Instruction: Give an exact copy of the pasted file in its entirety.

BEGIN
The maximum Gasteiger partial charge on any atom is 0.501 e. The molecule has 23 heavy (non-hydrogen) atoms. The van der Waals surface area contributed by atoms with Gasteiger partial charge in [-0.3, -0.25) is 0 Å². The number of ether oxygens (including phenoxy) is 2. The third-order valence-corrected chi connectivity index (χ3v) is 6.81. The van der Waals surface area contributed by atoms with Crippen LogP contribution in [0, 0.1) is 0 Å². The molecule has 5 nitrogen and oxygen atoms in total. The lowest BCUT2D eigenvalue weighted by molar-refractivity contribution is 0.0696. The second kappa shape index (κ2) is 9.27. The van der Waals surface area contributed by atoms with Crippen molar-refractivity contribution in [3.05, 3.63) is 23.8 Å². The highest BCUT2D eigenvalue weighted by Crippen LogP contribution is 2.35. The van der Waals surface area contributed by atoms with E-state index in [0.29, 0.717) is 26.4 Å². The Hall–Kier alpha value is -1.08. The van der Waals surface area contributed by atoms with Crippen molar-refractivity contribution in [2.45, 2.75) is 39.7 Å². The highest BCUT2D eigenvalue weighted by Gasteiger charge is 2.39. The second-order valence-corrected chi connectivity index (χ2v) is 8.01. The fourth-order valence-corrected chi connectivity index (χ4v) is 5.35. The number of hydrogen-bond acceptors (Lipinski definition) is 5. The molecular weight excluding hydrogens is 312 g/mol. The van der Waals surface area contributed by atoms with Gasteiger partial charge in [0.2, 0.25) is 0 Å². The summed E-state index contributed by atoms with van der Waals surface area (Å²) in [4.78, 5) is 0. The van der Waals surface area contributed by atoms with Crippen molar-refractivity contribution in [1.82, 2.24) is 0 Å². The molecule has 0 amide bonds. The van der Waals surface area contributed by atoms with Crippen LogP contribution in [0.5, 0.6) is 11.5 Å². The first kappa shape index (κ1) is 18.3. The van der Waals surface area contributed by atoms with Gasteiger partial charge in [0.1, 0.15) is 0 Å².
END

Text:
The maximum Gasteiger partial charge on any atom is 0.501 e. The molecule has 23 heavy (non-hydrogen) atoms. The van der Waals surface area contributed by atoms with Gasteiger partial charge in [-0.3, -0.25) is 0 Å². The number of ether oxygens (including phenoxy) is 2. The third-order valence-corrected chi connectivity index (χ3v) is 6.81. The van der Waals surface area contributed by atoms with Crippen LogP contribution in [0, 0.1) is 0 Å². The molecule has 5 nitrogen and oxygen atoms in total. The lowest BCUT2D eigenvalue weighted by molar-refractivity contribution is 0.0696. The second kappa shape index (κ2) is 9.27. The van der Waals surface area contributed by atoms with Crippen molar-refractivity contribution in [3.05, 3.63) is 23.8 Å². The highest BCUT2D eigenvalue weighted by Crippen LogP contribution is 2.35. The van der Waals surface area contributed by atoms with E-state index in [0.29, 0.717) is 26.4 Å². The Hall–Kier alpha value is -1.08. The van der Waals surface area contributed by atoms with Crippen molar-refractivity contribution in [2.45, 2.75) is 39.7 Å². The highest BCUT2D eigenvalue weighted by Gasteiger charge is 2.39. The second-order valence-corrected chi connectivity index (χ2v) is 8.01. The fourth-order valence-corrected chi connectivity index (χ4v) is 5.35. The number of hydrogen-bond acceptors (Lipinski definition) is 5. The molecular weight excluding hydrogens is 312 g/mol. The van der Waals surface area contributed by atoms with Gasteiger partial charge in [0.2, 0.25) is 0 Å². The summed E-state index contributed by atoms with van der Waals surface area (Å²) in [4.78, 5) is 0. The van der Waals surface area contributed by atoms with Crippen molar-refractivity contribution in [1.82, 2.24) is 0 Å². The molecule has 0 amide bonds. The van der Waals surface area contributed by atoms with Crippen LogP contribution in [0.5, 0.6) is 11.5 Å². The first kappa shape index (κ1) is 18.3. The van der Waals surface area contributed by atoms with Gasteiger partial charge in [0.1, 0.15) is 0 Å².